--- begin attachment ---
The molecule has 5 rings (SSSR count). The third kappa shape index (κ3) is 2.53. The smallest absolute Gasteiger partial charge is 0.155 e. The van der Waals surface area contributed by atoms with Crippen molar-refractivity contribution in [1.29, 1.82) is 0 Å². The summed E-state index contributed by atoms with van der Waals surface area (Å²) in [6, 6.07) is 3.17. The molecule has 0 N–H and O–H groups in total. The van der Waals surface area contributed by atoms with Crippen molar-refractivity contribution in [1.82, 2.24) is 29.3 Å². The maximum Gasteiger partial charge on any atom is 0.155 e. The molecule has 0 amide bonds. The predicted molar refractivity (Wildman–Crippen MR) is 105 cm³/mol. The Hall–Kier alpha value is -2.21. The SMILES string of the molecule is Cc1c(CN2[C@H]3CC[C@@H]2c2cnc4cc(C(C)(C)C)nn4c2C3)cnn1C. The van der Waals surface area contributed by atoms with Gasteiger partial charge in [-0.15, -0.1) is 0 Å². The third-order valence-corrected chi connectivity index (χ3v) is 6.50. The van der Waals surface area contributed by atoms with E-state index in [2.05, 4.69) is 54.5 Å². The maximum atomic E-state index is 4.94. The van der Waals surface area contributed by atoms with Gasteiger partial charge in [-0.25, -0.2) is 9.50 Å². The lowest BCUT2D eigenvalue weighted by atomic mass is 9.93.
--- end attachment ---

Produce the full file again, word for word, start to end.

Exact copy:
The molecule has 5 rings (SSSR count). The third kappa shape index (κ3) is 2.53. The smallest absolute Gasteiger partial charge is 0.155 e. The van der Waals surface area contributed by atoms with Crippen molar-refractivity contribution in [1.29, 1.82) is 0 Å². The summed E-state index contributed by atoms with van der Waals surface area (Å²) in [6, 6.07) is 3.17. The molecule has 0 N–H and O–H groups in total. The van der Waals surface area contributed by atoms with Crippen molar-refractivity contribution in [1.82, 2.24) is 29.3 Å². The maximum Gasteiger partial charge on any atom is 0.155 e. The molecule has 0 amide bonds. The predicted molar refractivity (Wildman–Crippen MR) is 105 cm³/mol. The Hall–Kier alpha value is -2.21. The SMILES string of the molecule is Cc1c(CN2[C@H]3CC[C@@H]2c2cnc4cc(C(C)(C)C)nn4c2C3)cnn1C. The van der Waals surface area contributed by atoms with Gasteiger partial charge in [-0.15, -0.1) is 0 Å². The third-order valence-corrected chi connectivity index (χ3v) is 6.50. The van der Waals surface area contributed by atoms with E-state index in [2.05, 4.69) is 54.5 Å². The maximum atomic E-state index is 4.94. The van der Waals surface area contributed by atoms with Gasteiger partial charge in [-0.25, -0.2) is 9.50 Å². The lowest BCUT2D eigenvalue weighted by atomic mass is 9.93.